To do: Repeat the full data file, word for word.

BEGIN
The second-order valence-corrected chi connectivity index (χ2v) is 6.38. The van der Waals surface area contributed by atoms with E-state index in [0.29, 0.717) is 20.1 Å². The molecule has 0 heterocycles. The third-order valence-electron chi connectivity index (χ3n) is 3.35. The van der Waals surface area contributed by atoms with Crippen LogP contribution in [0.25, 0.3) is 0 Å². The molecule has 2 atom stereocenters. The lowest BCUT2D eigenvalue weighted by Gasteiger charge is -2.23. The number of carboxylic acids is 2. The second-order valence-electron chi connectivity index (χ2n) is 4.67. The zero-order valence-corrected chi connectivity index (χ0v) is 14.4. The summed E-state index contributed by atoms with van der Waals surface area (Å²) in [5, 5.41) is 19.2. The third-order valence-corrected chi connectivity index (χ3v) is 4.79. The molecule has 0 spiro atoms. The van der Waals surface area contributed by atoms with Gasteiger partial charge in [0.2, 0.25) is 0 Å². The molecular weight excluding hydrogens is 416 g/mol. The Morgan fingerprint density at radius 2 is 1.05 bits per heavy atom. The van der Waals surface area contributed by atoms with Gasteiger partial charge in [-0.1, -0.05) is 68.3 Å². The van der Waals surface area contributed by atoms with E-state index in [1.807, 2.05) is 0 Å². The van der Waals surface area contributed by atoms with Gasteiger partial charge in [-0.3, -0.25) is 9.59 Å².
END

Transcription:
The second-order valence-corrected chi connectivity index (χ2v) is 6.38. The van der Waals surface area contributed by atoms with E-state index in [0.29, 0.717) is 20.1 Å². The molecule has 0 heterocycles. The third-order valence-electron chi connectivity index (χ3n) is 3.35. The van der Waals surface area contributed by atoms with Crippen LogP contribution in [0.25, 0.3) is 0 Å². The molecule has 2 atom stereocenters. The lowest BCUT2D eigenvalue weighted by Gasteiger charge is -2.23. The number of carboxylic acids is 2. The second-order valence-electron chi connectivity index (χ2n) is 4.67. The zero-order valence-corrected chi connectivity index (χ0v) is 14.4. The summed E-state index contributed by atoms with van der Waals surface area (Å²) in [5, 5.41) is 19.2. The third-order valence-corrected chi connectivity index (χ3v) is 4.79. The molecule has 0 spiro atoms. The van der Waals surface area contributed by atoms with Gasteiger partial charge in [0.2, 0.25) is 0 Å². The molecular weight excluding hydrogens is 416 g/mol. The Morgan fingerprint density at radius 2 is 1.05 bits per heavy atom. The van der Waals surface area contributed by atoms with Gasteiger partial charge in [-0.1, -0.05) is 68.3 Å². The van der Waals surface area contributed by atoms with E-state index in [1.807, 2.05) is 0 Å². The van der Waals surface area contributed by atoms with Gasteiger partial charge in [-0.3, -0.25) is 9.59 Å².